I begin with plain tissue paper and paint it with different colors, using acrylic paint. Sometimes I paint with a wide brush, sometimes with a narrow brush. Sometimes my strokes are straight, and sometimes they’re wavy. Sometimes I paint with my fingers. Or I put paint on a piece of carpet, sponge, or burlap and then use that like a stamp on my tissue papers to create different textures.
These papers are my palette and after they have dried I store them in color-coded drawers. Let’s say I want to create a caterpillar: I cut out a circle for the head from a red tissue paper and many ovals for the body from green tissue papers; and then I paste them with wallpaper glue onto an illustration board to make the picture.
He then added to the collages with crayon — for example, the lines coming out from the body of The Very Hungry Caterpillar:
There’s an absolutely wonderful episode of Mister Rogers Neighborhood in which Fred Rogers visits Carle’s studio and they paint together:
Rogers: In this, there’s just no mistakes, is there?
Carle: No, you can’t make mistakes really.
There is a deep, lovely interview with Carle in Leonard S. Marcus’s underrated book of interviews with picture book illustrators, Show Me A Story! (Marcus also wrote the introduction to The Art of Eric Carle.)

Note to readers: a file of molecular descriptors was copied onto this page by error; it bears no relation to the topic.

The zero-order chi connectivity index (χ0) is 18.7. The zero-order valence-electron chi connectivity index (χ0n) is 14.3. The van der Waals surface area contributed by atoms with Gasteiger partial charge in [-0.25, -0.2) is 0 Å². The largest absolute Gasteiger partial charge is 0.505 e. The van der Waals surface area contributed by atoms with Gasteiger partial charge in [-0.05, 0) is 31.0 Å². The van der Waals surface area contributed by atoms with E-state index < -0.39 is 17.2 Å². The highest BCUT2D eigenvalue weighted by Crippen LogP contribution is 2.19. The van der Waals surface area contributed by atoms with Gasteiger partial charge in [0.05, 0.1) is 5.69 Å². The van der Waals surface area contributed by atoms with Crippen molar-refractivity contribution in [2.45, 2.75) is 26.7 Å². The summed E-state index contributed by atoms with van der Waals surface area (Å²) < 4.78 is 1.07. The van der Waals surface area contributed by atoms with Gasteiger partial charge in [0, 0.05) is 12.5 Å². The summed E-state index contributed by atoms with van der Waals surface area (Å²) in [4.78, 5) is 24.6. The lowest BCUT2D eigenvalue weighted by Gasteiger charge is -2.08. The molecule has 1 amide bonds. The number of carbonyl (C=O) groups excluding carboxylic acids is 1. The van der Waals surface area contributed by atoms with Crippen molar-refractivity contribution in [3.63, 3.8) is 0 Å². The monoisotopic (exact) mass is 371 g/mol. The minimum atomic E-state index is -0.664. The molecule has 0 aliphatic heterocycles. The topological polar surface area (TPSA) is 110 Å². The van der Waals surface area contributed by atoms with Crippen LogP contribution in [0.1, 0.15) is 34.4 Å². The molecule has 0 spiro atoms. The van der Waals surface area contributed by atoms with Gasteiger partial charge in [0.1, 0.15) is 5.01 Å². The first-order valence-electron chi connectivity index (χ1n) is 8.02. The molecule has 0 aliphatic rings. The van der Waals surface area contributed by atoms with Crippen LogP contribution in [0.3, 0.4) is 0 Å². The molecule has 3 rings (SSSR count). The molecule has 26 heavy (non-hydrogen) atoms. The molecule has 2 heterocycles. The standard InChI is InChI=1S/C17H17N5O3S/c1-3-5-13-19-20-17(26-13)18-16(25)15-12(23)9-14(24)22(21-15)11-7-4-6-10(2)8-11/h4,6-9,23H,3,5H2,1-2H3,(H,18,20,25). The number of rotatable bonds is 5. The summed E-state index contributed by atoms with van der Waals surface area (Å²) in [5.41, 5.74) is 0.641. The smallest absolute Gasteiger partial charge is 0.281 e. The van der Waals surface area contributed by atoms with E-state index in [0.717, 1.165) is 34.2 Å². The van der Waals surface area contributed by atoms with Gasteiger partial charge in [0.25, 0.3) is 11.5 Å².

The interview begins with this beautiful description of Carle’s studio:
Carle is a precise and energetic man whose large studio hums and clatters at one end with the high-tech whir of computers and scanners, and at the other with the old-fashioned rustling and scratching sounds the artist working with papers, pens, and brushes have generated for centuries.
I was drawn to what Carle said about the importance of chance:
Sometimes you have to listen to chance. You have to look at the crack in the wall. You might follow the crack and be surprised to find a picture in it. It’s like the children’s game of looking at a cloud and seeing an image, say, of a sheep, in the shape of the cloud.